Enron

Here is a reading on Enron along with its accompanying vocabulary-building and comprehension worksheet.

Why does anybody need this? Maybe they don’t. But if you want your students to learn about fraud and corporate corruption, then maybe they need it. At the very least, Enron’s story is a cautionary tale about a lot of things, including corporate executives who are legends in their own minds; there seem to me to be a lot of those around these days.

If you find typos in these documents, I would appreciate a notification. And, as always, if you find this material useful in your practice, I would be grateful to hear what you think of it. I seek your peer review.

Leave a Reply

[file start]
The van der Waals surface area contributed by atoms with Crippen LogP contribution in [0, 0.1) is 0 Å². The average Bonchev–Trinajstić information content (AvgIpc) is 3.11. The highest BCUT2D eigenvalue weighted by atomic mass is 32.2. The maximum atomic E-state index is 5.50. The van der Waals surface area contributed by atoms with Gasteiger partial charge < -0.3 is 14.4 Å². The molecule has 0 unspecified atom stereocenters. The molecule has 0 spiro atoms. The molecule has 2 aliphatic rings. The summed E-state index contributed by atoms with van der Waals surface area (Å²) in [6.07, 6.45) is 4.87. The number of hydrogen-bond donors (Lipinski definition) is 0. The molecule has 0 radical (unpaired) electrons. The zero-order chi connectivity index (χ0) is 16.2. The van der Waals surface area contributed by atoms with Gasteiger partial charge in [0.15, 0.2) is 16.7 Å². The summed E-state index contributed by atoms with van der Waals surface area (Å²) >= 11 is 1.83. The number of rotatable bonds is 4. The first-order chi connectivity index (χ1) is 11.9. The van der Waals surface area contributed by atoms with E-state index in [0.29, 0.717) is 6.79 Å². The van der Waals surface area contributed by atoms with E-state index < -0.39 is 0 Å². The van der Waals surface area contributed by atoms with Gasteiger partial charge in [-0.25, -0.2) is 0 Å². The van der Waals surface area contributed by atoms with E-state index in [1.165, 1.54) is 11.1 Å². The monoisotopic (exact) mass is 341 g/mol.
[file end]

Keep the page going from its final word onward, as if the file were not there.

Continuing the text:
Please log in using one of these methods to post your comment:

WordPress.com Logo

You are commenting using your WordPress.com account. Log Out /  Change )

Google photo

You are commenting using your Google account. Log Out /  Change )

Twitter picture

You are commenting using your Twitter account. Log Out /  Change )

Facebook photo

You are commenting using your Facebook account. Log Out /  Change )

Connecting to %s

This site uses Akismet to reduce spam. Learn how your comment data is processed.